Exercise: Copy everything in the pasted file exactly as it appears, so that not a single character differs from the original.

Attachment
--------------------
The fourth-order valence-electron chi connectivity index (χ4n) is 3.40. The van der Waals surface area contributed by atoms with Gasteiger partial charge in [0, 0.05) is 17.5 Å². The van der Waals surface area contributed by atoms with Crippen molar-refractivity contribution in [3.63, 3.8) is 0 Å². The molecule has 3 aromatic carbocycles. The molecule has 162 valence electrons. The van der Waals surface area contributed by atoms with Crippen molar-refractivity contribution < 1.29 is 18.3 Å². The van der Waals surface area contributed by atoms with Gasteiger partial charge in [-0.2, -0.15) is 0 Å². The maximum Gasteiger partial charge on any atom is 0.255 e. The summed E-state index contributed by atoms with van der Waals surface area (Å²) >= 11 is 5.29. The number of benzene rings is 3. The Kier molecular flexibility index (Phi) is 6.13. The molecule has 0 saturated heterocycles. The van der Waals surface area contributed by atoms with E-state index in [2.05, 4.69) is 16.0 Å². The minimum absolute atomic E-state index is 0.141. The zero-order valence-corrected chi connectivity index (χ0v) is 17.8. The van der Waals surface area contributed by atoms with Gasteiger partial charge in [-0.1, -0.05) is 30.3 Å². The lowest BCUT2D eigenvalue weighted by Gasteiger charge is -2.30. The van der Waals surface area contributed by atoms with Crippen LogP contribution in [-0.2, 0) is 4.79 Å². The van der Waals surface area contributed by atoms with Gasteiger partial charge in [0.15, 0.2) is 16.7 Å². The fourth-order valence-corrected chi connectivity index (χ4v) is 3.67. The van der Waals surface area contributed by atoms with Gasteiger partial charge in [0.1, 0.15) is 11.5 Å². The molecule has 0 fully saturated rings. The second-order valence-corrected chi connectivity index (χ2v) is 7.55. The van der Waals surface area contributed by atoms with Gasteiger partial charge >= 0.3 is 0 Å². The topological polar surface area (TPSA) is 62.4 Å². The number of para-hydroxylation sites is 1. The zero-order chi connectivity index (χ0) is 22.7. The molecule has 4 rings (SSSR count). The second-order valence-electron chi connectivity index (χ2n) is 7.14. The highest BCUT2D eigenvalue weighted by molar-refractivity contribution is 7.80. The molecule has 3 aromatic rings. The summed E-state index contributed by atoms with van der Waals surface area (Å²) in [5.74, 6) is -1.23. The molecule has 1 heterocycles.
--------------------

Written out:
The fourth-order valence-electron chi connectivity index (χ4n) is 3.40. The van der Waals surface area contributed by atoms with Gasteiger partial charge in [0, 0.05) is 17.5 Å². The van der Waals surface area contributed by atoms with Crippen molar-refractivity contribution in [3.63, 3.8) is 0 Å². The molecule has 3 aromatic carbocycles. The molecule has 162 valence electrons. The van der Waals surface area contributed by atoms with Crippen molar-refractivity contribution < 1.29 is 18.3 Å². The van der Waals surface area contributed by atoms with Gasteiger partial charge in [-0.2, -0.15) is 0 Å². The maximum Gasteiger partial charge on any atom is 0.255 e. The summed E-state index contributed by atoms with van der Waals surface area (Å²) >= 11 is 5.29. The number of benzene rings is 3. The Kier molecular flexibility index (Phi) is 6.13. The molecule has 0 saturated heterocycles. The van der Waals surface area contributed by atoms with E-state index in [2.05, 4.69) is 16.0 Å². The minimum absolute atomic E-state index is 0.141. The zero-order valence-corrected chi connectivity index (χ0v) is 17.8. The van der Waals surface area contributed by atoms with Gasteiger partial charge in [-0.1, -0.05) is 30.3 Å². The lowest BCUT2D eigenvalue weighted by Gasteiger charge is -2.30. The van der Waals surface area contributed by atoms with Crippen LogP contribution in [-0.2, 0) is 4.79 Å². The van der Waals surface area contributed by atoms with Gasteiger partial charge in [0.15, 0.2) is 16.7 Å². The fourth-order valence-corrected chi connectivity index (χ4v) is 3.67. The van der Waals surface area contributed by atoms with Gasteiger partial charge in [0.1, 0.15) is 11.5 Å². The molecule has 0 fully saturated rings. The second-order valence-corrected chi connectivity index (χ2v) is 7.55. The van der Waals surface area contributed by atoms with Gasteiger partial charge >= 0.3 is 0 Å². The topological polar surface area (TPSA) is 62.4 Å². The number of para-hydroxylation sites is 1. The zero-order chi connectivity index (χ0) is 22.7. The molecule has 4 rings (SSSR count). The second-order valence-electron chi connectivity index (χ2n) is 7.14. The highest BCUT2D eigenvalue weighted by molar-refractivity contribution is 7.80. The molecule has 3 aromatic rings. The summed E-state index contributed by atoms with van der Waals surface area (Å²) in [5.74, 6) is -1.23. The molecule has 1 heterocycles.